Max Swinburn will not abandon cotton this year, even though he has good land and good pricing opportunities for corn — but he will alter the ratio a bit to take advantage of what markets offer.
Swinburn, who farms in Castro County, Texas, not far from the small town of Earth, typically plants about half his acreage in cotton. the rest in corn.
“I’ll probably increase corn by about 40 percent this year,” he says. “That’s as much as I can water.” He irrigates everything, but has “some weak spots, so I put corn where I have the best water.”
He’s going into planting season in good shape. “We had a lot of rain by mid-March, so the soil profile is pretty full, and we’re in a good position to get started.”
Swinburn says he often has to use several inches of water to wet the soil profile to germinate corn seed, but probably won’t have to do that this year, thanks to the March rains and several winter snowfalls that put moisture into the ground. He typically plants corn from early to mid-April.
“I have all low elevation center pivot irrigation systems, and I put the nozzles as low to the ground as I can get them.”
He’s hoping for timely rains during the season to keep the crop making progress and to reduce irrigation expenses. “I typically apply from 22 inches to 24 inches of water on corn.”
He’s also cut back on tillage to save soil and water and to reduce production expenses. “I have some no-till corn, planted into standing cotton stalks. I usually plow behind a corn crop but still make only four trips, including planting.”
He follows that practice whether he’s following corn with cotton or planting corn behind corn.
“This year will make two years in a row for planting corn, I normally don’t do that. A cotton and corn rotation works well, and cotton yields typically go up following corn. That system also helps with weed control, since we use different herbicides in corn than we do in cotton.”
He’s using Liberty Link cotton varieties because of morningglory problems. He’ll also plant some Liberty Link corn, but says a broader herbicide spectrum allows him to plant other varieties. “Atrazine and some other herbicides allow us to hammer weeds down in corn.”
He will apply a burndown herbicide to kill winter weeds in no-till fields. “As soon as it dries up enough, we’ll get started. I’m not certain what we’ll use this year for burndown.”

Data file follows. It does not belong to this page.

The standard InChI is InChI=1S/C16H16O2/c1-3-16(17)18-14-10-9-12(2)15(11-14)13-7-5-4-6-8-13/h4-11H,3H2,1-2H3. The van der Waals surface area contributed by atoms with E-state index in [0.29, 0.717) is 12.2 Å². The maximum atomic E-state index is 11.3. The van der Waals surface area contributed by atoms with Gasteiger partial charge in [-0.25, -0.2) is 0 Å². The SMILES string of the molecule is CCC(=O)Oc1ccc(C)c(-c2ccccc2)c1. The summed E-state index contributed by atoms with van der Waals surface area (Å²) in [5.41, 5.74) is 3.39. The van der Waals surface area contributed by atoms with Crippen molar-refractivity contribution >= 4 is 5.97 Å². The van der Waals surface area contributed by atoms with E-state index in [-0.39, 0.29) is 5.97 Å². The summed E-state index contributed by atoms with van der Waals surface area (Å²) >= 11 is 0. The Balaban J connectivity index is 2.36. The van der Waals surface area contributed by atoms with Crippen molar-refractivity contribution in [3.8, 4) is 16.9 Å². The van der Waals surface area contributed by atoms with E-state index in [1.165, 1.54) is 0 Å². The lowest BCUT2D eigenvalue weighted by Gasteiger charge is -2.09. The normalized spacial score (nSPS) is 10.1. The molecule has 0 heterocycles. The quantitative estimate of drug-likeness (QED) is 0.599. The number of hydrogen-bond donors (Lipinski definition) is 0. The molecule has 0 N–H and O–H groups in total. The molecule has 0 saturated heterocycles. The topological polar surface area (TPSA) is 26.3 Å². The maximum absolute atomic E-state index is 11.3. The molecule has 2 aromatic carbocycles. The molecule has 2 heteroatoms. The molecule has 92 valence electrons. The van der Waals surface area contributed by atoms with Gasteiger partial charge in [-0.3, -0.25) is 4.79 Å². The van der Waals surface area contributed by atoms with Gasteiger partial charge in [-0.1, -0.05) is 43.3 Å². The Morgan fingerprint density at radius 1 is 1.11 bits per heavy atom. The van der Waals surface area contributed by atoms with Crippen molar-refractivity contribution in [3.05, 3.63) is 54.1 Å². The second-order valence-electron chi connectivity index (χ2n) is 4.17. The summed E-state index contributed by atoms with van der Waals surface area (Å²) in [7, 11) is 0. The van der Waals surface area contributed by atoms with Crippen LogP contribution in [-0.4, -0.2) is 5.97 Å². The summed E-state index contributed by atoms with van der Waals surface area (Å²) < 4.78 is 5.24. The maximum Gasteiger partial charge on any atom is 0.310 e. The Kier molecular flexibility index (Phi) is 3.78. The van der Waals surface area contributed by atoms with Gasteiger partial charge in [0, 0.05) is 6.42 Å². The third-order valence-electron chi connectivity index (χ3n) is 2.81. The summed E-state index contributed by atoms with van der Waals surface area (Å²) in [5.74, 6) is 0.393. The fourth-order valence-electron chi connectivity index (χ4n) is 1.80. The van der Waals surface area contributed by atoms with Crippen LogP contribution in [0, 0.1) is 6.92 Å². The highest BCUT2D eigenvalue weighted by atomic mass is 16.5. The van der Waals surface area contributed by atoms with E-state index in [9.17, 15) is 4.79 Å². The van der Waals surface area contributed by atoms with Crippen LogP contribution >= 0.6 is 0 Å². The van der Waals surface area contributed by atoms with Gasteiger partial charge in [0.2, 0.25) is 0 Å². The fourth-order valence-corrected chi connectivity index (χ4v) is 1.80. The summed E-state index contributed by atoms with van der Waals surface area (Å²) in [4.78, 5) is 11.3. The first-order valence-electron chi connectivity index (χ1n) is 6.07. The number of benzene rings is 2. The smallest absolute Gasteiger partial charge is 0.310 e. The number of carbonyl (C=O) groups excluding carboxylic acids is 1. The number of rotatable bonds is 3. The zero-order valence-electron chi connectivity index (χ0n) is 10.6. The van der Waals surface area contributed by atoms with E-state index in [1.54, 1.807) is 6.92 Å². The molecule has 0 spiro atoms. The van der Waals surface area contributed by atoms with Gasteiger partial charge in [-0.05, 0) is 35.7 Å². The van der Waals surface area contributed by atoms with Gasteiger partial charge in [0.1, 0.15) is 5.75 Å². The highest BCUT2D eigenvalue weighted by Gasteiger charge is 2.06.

He likes Pioneer corn hybrids and is growing everything for grain, with both yellow corn and white food corn. “The white goes to Azteca. Both markets look good.” (He did note a March drop in corn futures, however).
The food corn and yellow corn markets work off December futures. “We still have an attractive (opportunity) for corn.”
The ethanol push has been a good catalyst for corn prices, Swinburn says.
“I think it will continue to move the market. The Bush Administration seems to believe in it, and we see a lot of interest in ethanol production — that’s why corn moved up so quickly.”
Ethanol comes with a few challenges, he says, including making certain farmers produce enough grain for the U.S. livestock market.
“It makes sense for us to produce renewable fuels, but livestock producers need an affordable feed source.”
Adding a few more acres of corn will not strain Swinburn’s labor or equipment needs. “I have everything I need to grow more corn,” he says.
He’s making no changes to his cotton production system, except for planting fewer acres. “I hope we do a better job of getting this crop sold. We have a lot of cotton in the government loan, and as good as the 2006 crop was, we couldn’t sell it.”
That’s another reason he feels cutting back a little this year makes sense. And he and other Southwest farmers with good moisture are fortunate to have corn as a potentially profitable option for 2007.
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